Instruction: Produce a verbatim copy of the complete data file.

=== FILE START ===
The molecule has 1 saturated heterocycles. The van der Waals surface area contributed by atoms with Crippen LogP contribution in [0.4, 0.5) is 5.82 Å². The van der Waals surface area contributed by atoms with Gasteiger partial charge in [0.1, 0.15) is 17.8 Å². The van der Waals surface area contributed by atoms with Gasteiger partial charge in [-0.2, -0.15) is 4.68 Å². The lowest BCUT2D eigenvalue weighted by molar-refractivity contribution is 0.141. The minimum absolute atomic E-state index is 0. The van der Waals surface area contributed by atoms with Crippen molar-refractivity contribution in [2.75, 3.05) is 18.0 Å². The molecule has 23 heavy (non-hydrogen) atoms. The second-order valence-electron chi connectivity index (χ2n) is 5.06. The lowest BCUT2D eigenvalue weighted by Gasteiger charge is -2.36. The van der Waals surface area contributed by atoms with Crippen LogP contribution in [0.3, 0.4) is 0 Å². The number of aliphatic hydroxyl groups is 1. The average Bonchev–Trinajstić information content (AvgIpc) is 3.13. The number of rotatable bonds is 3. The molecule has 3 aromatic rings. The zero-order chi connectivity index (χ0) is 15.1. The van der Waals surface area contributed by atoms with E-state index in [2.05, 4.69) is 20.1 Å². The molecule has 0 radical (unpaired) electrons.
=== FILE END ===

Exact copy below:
The molecule has 1 saturated heterocycles. The van der Waals surface area contributed by atoms with Crippen LogP contribution in [0.4, 0.5) is 5.82 Å². The van der Waals surface area contributed by atoms with Gasteiger partial charge in [0.1, 0.15) is 17.8 Å². The van der Waals surface area contributed by atoms with Gasteiger partial charge in [-0.2, -0.15) is 4.68 Å². The lowest BCUT2D eigenvalue weighted by molar-refractivity contribution is 0.141. The minimum absolute atomic E-state index is 0. The van der Waals surface area contributed by atoms with Crippen molar-refractivity contribution in [2.75, 3.05) is 18.0 Å². The molecule has 23 heavy (non-hydrogen) atoms. The second-order valence-electron chi connectivity index (χ2n) is 5.06. The lowest BCUT2D eigenvalue weighted by Gasteiger charge is -2.36. The van der Waals surface area contributed by atoms with Crippen LogP contribution in [0.3, 0.4) is 0 Å². The number of aliphatic hydroxyl groups is 1. The average Bonchev–Trinajstić information content (AvgIpc) is 3.13. The number of rotatable bonds is 3. The molecule has 3 aromatic rings. The zero-order chi connectivity index (χ0) is 15.1. The van der Waals surface area contributed by atoms with E-state index in [2.05, 4.69) is 20.1 Å². The molecule has 0 radical (unpaired) electrons.